Norman Oppenheimer is a small time operator who befriends a young politician at a low point in his life. Three years later, when the politician becomes an influential world leader, Norman's life dramatically changes for better and worse.
Debra Winger and Tracy Letts play a long-married, dispassionate couple who are both in the midst of serious affairs. But on the brink of calling it quits, a spark between them suddenly reignites, leading them into an impulsive romance.
A young Englishman plots revenge against his late cousin's mysterious, beautiful wife, believing her responsible for his death. But his feelings become complicated as he finds himself falling under the beguiling spell of her charms.
Terence Davies first read poems when he was 18 years old and he could not totally understand them then, only sense their meaning. See more »
In a lamp-lit scene where the Dickinson family sits in the drawing room, Emily is reading a book. The lamp is on the opposite of the print. There is no way she could have seen a single word on the page. See more »
I dragged myself to see a film about someone I knew nothing about - except from a line in a Simon and Garfunkel song - and the odd mention from friends years ago - assuming it could easily be a scriptwriters fantasy world - but at least a costume drama outlining the person, her surroundings and time.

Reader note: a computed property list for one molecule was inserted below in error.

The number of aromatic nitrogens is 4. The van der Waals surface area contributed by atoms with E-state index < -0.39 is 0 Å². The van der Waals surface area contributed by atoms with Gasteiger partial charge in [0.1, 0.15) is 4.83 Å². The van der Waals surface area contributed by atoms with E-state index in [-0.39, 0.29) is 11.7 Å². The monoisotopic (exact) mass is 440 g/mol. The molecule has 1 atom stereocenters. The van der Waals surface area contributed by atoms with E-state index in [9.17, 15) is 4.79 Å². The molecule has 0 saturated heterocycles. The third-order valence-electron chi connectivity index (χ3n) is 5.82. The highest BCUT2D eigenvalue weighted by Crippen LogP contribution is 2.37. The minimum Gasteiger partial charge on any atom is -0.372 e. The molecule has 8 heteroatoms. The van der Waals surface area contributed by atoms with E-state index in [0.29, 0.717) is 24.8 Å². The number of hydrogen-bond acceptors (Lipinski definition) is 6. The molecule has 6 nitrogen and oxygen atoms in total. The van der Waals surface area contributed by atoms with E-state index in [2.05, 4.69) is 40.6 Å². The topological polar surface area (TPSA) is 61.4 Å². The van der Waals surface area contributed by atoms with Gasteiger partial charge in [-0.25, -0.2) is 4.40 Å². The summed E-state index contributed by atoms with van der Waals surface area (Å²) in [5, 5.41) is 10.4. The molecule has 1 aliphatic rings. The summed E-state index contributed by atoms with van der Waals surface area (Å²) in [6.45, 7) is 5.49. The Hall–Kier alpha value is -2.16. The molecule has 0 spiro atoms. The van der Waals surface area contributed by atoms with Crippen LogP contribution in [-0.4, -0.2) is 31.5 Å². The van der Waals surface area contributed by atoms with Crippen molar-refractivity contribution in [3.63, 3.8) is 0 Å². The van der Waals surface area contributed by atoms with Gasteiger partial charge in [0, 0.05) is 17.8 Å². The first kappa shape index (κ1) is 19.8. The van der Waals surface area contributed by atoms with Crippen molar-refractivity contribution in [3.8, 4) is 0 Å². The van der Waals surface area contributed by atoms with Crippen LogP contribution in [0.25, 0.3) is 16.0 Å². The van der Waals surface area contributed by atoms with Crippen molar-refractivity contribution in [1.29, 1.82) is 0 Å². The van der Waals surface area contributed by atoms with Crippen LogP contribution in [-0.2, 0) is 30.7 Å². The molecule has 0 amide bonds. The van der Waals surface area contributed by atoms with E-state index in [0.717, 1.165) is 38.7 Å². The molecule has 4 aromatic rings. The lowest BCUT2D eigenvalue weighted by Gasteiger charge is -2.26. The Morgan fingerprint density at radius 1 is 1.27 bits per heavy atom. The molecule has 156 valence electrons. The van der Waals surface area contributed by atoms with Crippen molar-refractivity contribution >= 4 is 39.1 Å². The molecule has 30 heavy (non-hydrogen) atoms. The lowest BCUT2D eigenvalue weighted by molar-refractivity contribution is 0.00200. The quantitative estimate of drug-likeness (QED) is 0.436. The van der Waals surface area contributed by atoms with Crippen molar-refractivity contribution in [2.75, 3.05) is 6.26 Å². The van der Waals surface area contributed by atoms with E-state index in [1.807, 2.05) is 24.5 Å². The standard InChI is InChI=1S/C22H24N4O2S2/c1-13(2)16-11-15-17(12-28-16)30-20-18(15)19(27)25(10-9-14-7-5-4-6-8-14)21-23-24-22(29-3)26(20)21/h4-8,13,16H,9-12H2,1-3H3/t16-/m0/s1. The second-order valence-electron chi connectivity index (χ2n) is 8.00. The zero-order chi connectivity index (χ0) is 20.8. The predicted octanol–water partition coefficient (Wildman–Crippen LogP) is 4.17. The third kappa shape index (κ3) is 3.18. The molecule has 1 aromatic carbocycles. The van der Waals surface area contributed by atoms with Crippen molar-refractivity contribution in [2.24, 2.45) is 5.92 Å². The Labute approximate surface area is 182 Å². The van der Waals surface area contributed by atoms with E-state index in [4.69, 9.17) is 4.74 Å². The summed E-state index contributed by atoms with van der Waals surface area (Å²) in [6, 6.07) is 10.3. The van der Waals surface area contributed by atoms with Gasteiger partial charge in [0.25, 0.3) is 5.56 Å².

It was in fact very moving - drawing you into a the completely unknown mind of this women and the people around her - no one left the cinema immediately but just stayed and stared - were they as upset as I was ?
It was all the more interesting coming one day after a very interesting documentary of the journey of the Mayflower migrants from 1608 when they fled to Holland for a new life and then to a ship in 1620 to cross the Atlantic so their children would still be English and not Dutch puritans - the documentary forces you to step into the minds and motives of these people, who should have perished but managed to survive due to a powerful faith - which appears just nonsense to me - but it does come from the times - the evolution of human consciousness.
Emily Dickinson is there 200 years after - still in a fossilized society - soon to be taken over by Irish Catholicism in Boston - in a style reminiscent of a theater play of the day - at first too witty and full of riposte, but which slowly takes hold of you.
The actors are all good, but the driving force is the question of what it was like to be a woman in this time - what did they actually think and do - why did Emily and her sister not marry but stay at home - was the world outside, and the society of men, so cold, foreign and formal that they stayed where they were sure there was warmth.
A good film if you want to realize you don't really understand how other people see the world - and to be moved by the fact they simply exist and feel, and are then snuffed out like a candle flame.
26 of 34 people found this review helpful.
Was this review helpful to you?